Jacob Field combined his passion for real estate with his programming skills to create Ripehouse Advisory. Just like almost every mentor I’ve reviewed here, wanting to escape the 9-5 grind seems to affect Jacob’s desire to make this program work. It’s an effective motivation as we’re here to a point that I’m reviewing his program that’s still very relevant today. You know, something that readers like you are googling (sorry, Bing users). Find out more info about this program by scrolling below.
As the words house and advisory in the name lowkey implies, Ripehouse Advisory is about them giving advice on which real estate property is profitable to invest on. There’s no official info on this, but the word “ripe” here is an implication of Jacob’s “forever portfolio.” He wants you to become ripe early, as in gain financial freedom to speed run your way to an early retirement, by having a great investment portfolio. Take note that this is for Australian residents only.
Moving on from the name shenanigans, let me explain how their primary process works. Specifically, how they acquire properties for you. It has a lot of personal touch in it, it seems like. I mean, the first thing they’ll do is to draft a 20-year wealth plan document unique to you. This is based on what info they gathered from the “discovery” call between them and you.
Next, the talk will proceed with explaining the wealth plan. The plan is already yours to take, but I don’t think you can use it without Ripehouse Advisory. Another hour of call with them to find out whether you’re a mutual fit.
If it’s a mutual fit, you’ll be basically “on the other side.” This is when you’ll start paying them. Fair enough since they’ll start providing you their services too. Specifically, they’re letting you use their private advisory research and consultation. If you’re confused, it’s just access to real estate coaching and their proprietary software.
They’ll pick a location and will soon present the properties you might like. It’s not just any property, though. According to their site, it’s what they found out the best after searching far and (country) wide. To distinguish why they’re the best, they’ll contrast it to the properties they rejected.
Once you pick the property you want, they’ll inspect the house more closely. Like literally, they’ll go closer and check the property on-site. Expect up-to-date look of the property through videos.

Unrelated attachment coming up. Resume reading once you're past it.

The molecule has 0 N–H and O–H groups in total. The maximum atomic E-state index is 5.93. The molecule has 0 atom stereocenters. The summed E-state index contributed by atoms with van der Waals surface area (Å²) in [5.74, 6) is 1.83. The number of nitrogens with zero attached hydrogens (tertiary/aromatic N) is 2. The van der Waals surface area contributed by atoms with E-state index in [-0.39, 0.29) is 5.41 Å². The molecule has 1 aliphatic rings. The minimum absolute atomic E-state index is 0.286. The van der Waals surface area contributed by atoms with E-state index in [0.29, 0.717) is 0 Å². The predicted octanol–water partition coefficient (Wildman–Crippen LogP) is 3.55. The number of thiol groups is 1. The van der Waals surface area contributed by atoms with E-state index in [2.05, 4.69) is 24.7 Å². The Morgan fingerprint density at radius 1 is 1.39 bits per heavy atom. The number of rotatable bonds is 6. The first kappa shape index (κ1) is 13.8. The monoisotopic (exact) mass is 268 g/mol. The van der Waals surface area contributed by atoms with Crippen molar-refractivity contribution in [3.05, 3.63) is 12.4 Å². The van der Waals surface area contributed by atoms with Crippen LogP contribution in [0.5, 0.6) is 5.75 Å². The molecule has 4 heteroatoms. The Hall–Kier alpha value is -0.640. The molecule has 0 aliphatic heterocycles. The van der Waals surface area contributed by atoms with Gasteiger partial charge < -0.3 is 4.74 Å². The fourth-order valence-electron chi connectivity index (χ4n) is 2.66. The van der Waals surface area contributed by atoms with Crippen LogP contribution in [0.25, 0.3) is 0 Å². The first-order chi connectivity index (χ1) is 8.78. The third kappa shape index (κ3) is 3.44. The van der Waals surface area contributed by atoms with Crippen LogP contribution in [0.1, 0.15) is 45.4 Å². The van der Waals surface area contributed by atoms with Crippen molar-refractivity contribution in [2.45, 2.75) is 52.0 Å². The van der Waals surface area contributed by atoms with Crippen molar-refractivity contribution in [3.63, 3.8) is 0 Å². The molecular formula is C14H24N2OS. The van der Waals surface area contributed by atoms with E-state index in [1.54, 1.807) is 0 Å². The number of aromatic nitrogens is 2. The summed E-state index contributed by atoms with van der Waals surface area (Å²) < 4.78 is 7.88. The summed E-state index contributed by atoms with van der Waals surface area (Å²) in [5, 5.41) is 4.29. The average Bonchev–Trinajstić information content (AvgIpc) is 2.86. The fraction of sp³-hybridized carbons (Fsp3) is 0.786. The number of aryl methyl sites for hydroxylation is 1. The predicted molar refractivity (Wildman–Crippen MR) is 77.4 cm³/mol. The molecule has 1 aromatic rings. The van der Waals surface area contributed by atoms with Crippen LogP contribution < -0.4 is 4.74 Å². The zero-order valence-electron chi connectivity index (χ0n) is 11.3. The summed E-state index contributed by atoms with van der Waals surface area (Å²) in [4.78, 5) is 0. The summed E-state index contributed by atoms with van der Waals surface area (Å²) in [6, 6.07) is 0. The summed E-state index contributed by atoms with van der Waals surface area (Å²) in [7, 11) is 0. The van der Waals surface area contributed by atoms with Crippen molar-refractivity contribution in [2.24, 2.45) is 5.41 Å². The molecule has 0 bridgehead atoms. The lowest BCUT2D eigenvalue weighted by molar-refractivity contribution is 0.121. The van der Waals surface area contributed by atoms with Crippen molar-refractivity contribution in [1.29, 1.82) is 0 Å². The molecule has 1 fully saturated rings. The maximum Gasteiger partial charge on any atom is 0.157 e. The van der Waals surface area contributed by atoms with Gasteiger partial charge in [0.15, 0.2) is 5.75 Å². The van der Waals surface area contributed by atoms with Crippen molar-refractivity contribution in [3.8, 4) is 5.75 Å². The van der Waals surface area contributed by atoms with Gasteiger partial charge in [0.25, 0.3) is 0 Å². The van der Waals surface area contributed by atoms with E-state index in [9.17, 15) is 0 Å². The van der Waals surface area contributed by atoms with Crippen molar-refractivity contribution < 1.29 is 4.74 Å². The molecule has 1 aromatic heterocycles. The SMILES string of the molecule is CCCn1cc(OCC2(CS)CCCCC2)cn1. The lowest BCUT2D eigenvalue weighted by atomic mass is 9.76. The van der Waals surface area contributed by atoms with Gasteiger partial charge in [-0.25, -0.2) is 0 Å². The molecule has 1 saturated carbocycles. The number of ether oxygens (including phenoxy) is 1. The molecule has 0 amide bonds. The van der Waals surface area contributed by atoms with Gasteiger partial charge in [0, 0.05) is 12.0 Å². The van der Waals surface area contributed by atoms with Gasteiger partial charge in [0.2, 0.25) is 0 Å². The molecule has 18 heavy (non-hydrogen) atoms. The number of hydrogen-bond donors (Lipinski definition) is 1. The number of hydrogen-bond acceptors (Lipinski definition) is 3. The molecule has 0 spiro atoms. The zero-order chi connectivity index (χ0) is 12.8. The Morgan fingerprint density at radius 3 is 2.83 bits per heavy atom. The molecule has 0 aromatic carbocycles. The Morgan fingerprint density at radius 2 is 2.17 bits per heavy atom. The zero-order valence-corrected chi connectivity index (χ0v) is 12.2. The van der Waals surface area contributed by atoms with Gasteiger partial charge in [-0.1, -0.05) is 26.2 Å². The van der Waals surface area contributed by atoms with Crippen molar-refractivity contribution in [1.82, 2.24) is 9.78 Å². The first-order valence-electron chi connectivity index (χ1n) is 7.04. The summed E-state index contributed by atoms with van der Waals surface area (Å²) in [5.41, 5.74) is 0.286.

Finally, they’ll try to secure the property under fair market value if all the green lights of you are lit. They’re the ones who’ll negotiate with the seller, not you. After they close the deal, they’ll keep monitoring your investments. This is to ensure that you stay on track on whatever your 20-year wealth plan says.
Besides the DFY aspect and wealth plan, it’s pretty standard procedures to me when it comes to property acquisition. What just happened is the due diligence that is supposedly done by you becomes a responsibility of them instead. It’s basically a DFY real estate. To add, their suggestions are apparently backed with years of research. Something that qualifies for what they call a P.U.S.H. property. To elaborate, P.U.S.H. is just an acronym that stands for Purchase for market value, Uplift your renovation, Surplus savings, and high-performance growth locations.
Since it’s a DFY program, expect this to be costly AF. They’re also increasing the prices frequently. According to Jacob, the said increase is to account for the additional research and improvement they’re doing every year. It’s also meant to make their service a premium one. They would rather serve a lesser number of customers since he doesn’t want his service with “many fighting over them.”
It started as AUD 597 in 2015 going up by a thousand (AUD 1,597) in 2017. Around 2020, the price surged even further to AUD 8,800. Finally, last year’s price is AUD 13,200 which is roughly equivalent to $9,900 (I got you, readers from US). It’s more expensive than a similar US program in DFY Real Estate USA which you can get under $5,000.
Besides real estate being inherently costly, the service provided by Jacob is somehow overpriced too. I don’t think the wealth plan unique here warrants the price, they’re willing to give it for free after all. Also, take note that Jacob had issues with deliberately hiding auto renewal charges before. The updates on such were not from a mail with his official domain but on a sketchy one that’s designed to go straight your spam folder. You can appeal for a refund, but it’s a hassle for sure. This is not a scam, yet this is something I’m not inclined to recommend.